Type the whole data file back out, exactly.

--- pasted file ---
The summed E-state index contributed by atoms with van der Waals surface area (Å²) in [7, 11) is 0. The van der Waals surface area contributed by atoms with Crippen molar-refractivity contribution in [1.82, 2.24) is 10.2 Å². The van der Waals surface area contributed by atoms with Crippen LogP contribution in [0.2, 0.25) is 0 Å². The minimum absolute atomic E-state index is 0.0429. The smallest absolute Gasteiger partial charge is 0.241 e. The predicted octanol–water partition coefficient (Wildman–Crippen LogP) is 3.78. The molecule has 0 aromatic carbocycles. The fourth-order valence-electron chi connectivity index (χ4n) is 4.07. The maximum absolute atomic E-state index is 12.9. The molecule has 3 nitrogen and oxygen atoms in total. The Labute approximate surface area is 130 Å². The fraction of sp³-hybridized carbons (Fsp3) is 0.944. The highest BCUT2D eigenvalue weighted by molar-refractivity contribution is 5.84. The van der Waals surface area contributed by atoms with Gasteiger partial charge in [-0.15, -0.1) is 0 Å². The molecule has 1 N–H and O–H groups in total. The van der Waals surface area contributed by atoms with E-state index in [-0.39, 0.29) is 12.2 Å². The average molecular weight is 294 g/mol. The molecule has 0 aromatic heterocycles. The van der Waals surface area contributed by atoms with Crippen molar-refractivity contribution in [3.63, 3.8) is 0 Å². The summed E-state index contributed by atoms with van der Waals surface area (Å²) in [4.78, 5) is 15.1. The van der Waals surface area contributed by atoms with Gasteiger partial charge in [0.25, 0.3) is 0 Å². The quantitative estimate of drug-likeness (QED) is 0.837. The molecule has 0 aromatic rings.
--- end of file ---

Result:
The summed E-state index contributed by atoms with van der Waals surface area (Å²) in [7, 11) is 0. The van der Waals surface area contributed by atoms with Crippen molar-refractivity contribution in [1.82, 2.24) is 10.2 Å². The van der Waals surface area contributed by atoms with Crippen LogP contribution in [0.2, 0.25) is 0 Å². The minimum absolute atomic E-state index is 0.0429. The smallest absolute Gasteiger partial charge is 0.241 e. The predicted octanol–water partition coefficient (Wildman–Crippen LogP) is 3.78. The molecule has 0 aromatic carbocycles. The fourth-order valence-electron chi connectivity index (χ4n) is 4.07. The maximum absolute atomic E-state index is 12.9. The molecule has 3 nitrogen and oxygen atoms in total. The Labute approximate surface area is 130 Å². The fraction of sp³-hybridized carbons (Fsp3) is 0.944. The highest BCUT2D eigenvalue weighted by molar-refractivity contribution is 5.84. The van der Waals surface area contributed by atoms with Gasteiger partial charge in [-0.15, -0.1) is 0 Å². The molecule has 1 N–H and O–H groups in total. The van der Waals surface area contributed by atoms with E-state index in [-0.39, 0.29) is 12.2 Å². The average molecular weight is 294 g/mol. The molecule has 0 aromatic heterocycles. The van der Waals surface area contributed by atoms with Crippen molar-refractivity contribution in [3.63, 3.8) is 0 Å². The summed E-state index contributed by atoms with van der Waals surface area (Å²) in [4.78, 5) is 15.1. The van der Waals surface area contributed by atoms with Gasteiger partial charge in [0.25, 0.3) is 0 Å². The quantitative estimate of drug-likeness (QED) is 0.837. The molecule has 0 aromatic rings.